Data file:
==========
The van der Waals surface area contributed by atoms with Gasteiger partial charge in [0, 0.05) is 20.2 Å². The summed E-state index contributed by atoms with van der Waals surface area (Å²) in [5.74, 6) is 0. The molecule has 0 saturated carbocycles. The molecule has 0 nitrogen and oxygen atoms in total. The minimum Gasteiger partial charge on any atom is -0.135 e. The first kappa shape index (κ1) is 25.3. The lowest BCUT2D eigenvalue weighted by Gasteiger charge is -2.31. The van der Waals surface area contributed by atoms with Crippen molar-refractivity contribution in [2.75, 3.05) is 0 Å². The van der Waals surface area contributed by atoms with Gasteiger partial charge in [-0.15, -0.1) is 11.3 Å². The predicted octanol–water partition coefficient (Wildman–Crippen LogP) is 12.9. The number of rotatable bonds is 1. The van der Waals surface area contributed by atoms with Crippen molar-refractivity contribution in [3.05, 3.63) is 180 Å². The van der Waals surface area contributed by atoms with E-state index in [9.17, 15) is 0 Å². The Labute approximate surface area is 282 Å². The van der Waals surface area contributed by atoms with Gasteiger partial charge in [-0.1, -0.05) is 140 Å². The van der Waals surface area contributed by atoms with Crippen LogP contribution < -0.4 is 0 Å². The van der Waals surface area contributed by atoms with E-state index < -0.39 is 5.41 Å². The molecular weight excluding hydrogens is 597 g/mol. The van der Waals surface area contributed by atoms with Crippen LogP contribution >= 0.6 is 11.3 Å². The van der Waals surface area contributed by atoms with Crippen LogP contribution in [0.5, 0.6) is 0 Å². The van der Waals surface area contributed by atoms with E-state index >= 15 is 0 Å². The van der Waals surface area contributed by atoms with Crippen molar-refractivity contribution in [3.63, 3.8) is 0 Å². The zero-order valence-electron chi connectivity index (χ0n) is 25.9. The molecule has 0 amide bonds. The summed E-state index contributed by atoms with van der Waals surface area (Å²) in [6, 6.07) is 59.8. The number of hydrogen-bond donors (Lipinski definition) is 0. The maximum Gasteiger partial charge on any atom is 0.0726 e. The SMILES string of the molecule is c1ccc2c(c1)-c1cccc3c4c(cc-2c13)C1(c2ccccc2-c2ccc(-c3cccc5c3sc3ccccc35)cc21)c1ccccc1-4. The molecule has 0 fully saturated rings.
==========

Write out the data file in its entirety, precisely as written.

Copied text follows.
The van der Waals surface area contributed by atoms with Gasteiger partial charge in [0, 0.05) is 20.2 Å². The summed E-state index contributed by atoms with van der Waals surface area (Å²) in [5.74, 6) is 0. The molecule has 0 saturated carbocycles. The molecule has 0 nitrogen and oxygen atoms in total. The minimum Gasteiger partial charge on any atom is -0.135 e. The first kappa shape index (κ1) is 25.3. The lowest BCUT2D eigenvalue weighted by Gasteiger charge is -2.31. The van der Waals surface area contributed by atoms with Crippen molar-refractivity contribution in [2.75, 3.05) is 0 Å². The van der Waals surface area contributed by atoms with Gasteiger partial charge in [-0.15, -0.1) is 11.3 Å². The predicted octanol–water partition coefficient (Wildman–Crippen LogP) is 12.9. The number of rotatable bonds is 1. The van der Waals surface area contributed by atoms with Crippen molar-refractivity contribution in [3.05, 3.63) is 180 Å². The van der Waals surface area contributed by atoms with E-state index in [9.17, 15) is 0 Å². The Labute approximate surface area is 282 Å². The van der Waals surface area contributed by atoms with Gasteiger partial charge in [-0.1, -0.05) is 140 Å². The van der Waals surface area contributed by atoms with Crippen LogP contribution < -0.4 is 0 Å². The van der Waals surface area contributed by atoms with E-state index < -0.39 is 5.41 Å². The molecular weight excluding hydrogens is 597 g/mol. The van der Waals surface area contributed by atoms with Crippen LogP contribution >= 0.6 is 11.3 Å². The van der Waals surface area contributed by atoms with Crippen LogP contribution in [0.5, 0.6) is 0 Å². The van der Waals surface area contributed by atoms with E-state index >= 15 is 0 Å². The van der Waals surface area contributed by atoms with Crippen molar-refractivity contribution in [3.63, 3.8) is 0 Å². The zero-order valence-electron chi connectivity index (χ0n) is 25.9. The molecule has 0 amide bonds. The summed E-state index contributed by atoms with van der Waals surface area (Å²) in [6, 6.07) is 59.8. The number of hydrogen-bond donors (Lipinski definition) is 0. The maximum Gasteiger partial charge on any atom is 0.0726 e. The SMILES string of the molecule is c1ccc2c(c1)-c1cccc3c4c(cc-2c13)C1(c2ccccc2-c2ccc(-c3cccc5c3sc3ccccc35)cc21)c1ccccc1-4. The molecule has 0 fully saturated rings.